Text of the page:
Brighton Park has always been influenced by Chicago's transportation industry. It originally developed in the early 1900s when the railroad business was booming, which prompted the neighborhood to became a major hub in the railroad network. Today, with the renewal of nearby Midway International Airport and an influx of Hispanic American residents, Brighton Park is once again transforming itself. Building an identity as an enclave for Latin culture, cuisine and art, this section of Chicago is home to a selection of Mexican restaurants and grocery stores, and even celebrates traditional Mexican folkloric dance. Still flanked on all sides by railroad tracks and major travel routes (namely the Orange Line "El" and the Stevenson Highway), Brighton Park is just a short hop, skip and train ride away from the downtown Loop.
Brighton Park Facts
Location: Approximately 7 miles southwest of the Loop
Bordering Neighborhoods: Little Village, McKinley Park, Gage Park, Archer Heights, Back-of-the-Yards
Boundaries: I-55 (Stevenson Expressway) to the north, the train tracks to the east, 48th Street to the south and Western Avenue to the west.
Then and Now
Brighton Park was incorporated in the 1850s, borrowing its name from Brighton, Mass., which was the principal slaughtering center of 19th century New England. The town was located at the crossroads of a portage trail between the Des Plaines and Chicago rivers and Blue Island Road, which was the major trade route for the area southwest of Chicago, paved with wooden planks (it has since been renamed Western Avenue). The construction of the nearby Michigan & Illinois Canal which functioned as Chicago’s sanitary and shipping channel drew many early settlers to Brighton Park.
The area continued to grow as developers such as Henry Seymour started subdividing land north of Pershing Road in the 1830s and 1855 saw the opening of the Brighton Race Track. The name not only coincided with the village’s, but opportunely hinted at a connection with the more well-known Brighton Race course in Great Britain—an association that we suspect did not exist. The race track’s heyday was fairly short-lived as it closed in 1870, but during that period the gaming hub attracted thousands of people to the area who stayed on, even when the empty track lay permanently dormant.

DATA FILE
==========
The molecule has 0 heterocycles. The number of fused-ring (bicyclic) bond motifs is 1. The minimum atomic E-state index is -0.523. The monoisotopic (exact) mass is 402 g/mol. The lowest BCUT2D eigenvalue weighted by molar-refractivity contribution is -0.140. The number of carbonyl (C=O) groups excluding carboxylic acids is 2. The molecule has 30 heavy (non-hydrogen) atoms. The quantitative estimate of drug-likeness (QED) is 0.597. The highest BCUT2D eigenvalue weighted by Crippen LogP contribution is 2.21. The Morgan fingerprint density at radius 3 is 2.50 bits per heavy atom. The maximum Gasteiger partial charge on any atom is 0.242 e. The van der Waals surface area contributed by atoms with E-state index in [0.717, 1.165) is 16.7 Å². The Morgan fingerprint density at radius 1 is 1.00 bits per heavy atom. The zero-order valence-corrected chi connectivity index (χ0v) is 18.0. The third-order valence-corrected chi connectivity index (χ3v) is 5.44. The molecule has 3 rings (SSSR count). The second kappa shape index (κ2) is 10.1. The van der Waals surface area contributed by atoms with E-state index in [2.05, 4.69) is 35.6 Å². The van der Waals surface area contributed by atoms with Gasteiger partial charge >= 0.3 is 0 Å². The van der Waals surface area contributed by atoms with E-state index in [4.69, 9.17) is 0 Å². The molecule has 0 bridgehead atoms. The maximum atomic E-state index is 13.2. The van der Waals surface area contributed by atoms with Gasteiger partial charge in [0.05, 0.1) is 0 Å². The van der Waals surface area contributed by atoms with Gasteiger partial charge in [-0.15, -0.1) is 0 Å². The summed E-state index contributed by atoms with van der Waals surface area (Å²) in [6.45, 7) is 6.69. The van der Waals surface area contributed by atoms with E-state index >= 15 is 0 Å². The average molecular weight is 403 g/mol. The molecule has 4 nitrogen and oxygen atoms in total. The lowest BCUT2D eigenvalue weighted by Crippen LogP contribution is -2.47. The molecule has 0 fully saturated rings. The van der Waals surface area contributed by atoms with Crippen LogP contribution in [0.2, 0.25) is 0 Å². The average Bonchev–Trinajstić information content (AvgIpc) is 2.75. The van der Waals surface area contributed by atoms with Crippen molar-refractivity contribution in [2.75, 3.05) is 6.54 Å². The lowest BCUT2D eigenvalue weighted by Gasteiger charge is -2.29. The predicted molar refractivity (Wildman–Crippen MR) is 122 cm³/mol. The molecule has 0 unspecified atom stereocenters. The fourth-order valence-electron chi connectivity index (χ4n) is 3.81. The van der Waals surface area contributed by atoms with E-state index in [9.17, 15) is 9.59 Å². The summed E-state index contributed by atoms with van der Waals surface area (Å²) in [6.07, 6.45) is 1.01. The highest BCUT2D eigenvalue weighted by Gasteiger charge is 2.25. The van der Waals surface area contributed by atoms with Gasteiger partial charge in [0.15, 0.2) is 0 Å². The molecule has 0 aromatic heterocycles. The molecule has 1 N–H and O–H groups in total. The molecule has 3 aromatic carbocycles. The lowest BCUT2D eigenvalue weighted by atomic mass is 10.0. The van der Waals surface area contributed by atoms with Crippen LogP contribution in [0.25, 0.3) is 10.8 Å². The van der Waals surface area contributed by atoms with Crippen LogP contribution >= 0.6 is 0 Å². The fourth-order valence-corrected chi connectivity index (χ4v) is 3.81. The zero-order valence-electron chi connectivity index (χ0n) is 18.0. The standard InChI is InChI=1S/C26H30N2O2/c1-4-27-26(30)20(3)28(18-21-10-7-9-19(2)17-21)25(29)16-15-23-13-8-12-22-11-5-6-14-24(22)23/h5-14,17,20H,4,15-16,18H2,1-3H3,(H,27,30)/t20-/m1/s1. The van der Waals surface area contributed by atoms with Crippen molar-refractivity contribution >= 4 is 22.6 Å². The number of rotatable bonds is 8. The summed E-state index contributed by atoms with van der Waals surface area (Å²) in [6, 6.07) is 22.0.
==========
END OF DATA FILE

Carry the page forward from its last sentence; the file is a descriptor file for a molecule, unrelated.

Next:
Several small competing stockyards were opened throughout the southwest side in the mid 19th century, but when Union Stock Yard was completed in 1865, its size and the sheer volume of livestock it slaughtered forced the closing of most all of Brighton Park’s other yards and it became the major meat provider for the area, and later the country. Since Union Stock Yard had the corner on that market, Brighton Park started to attract other industries, bringing thousands of manufacturing jobs to the area to run the refining and silver smelting plants and operate the cotton mills that popped up in the vicinity.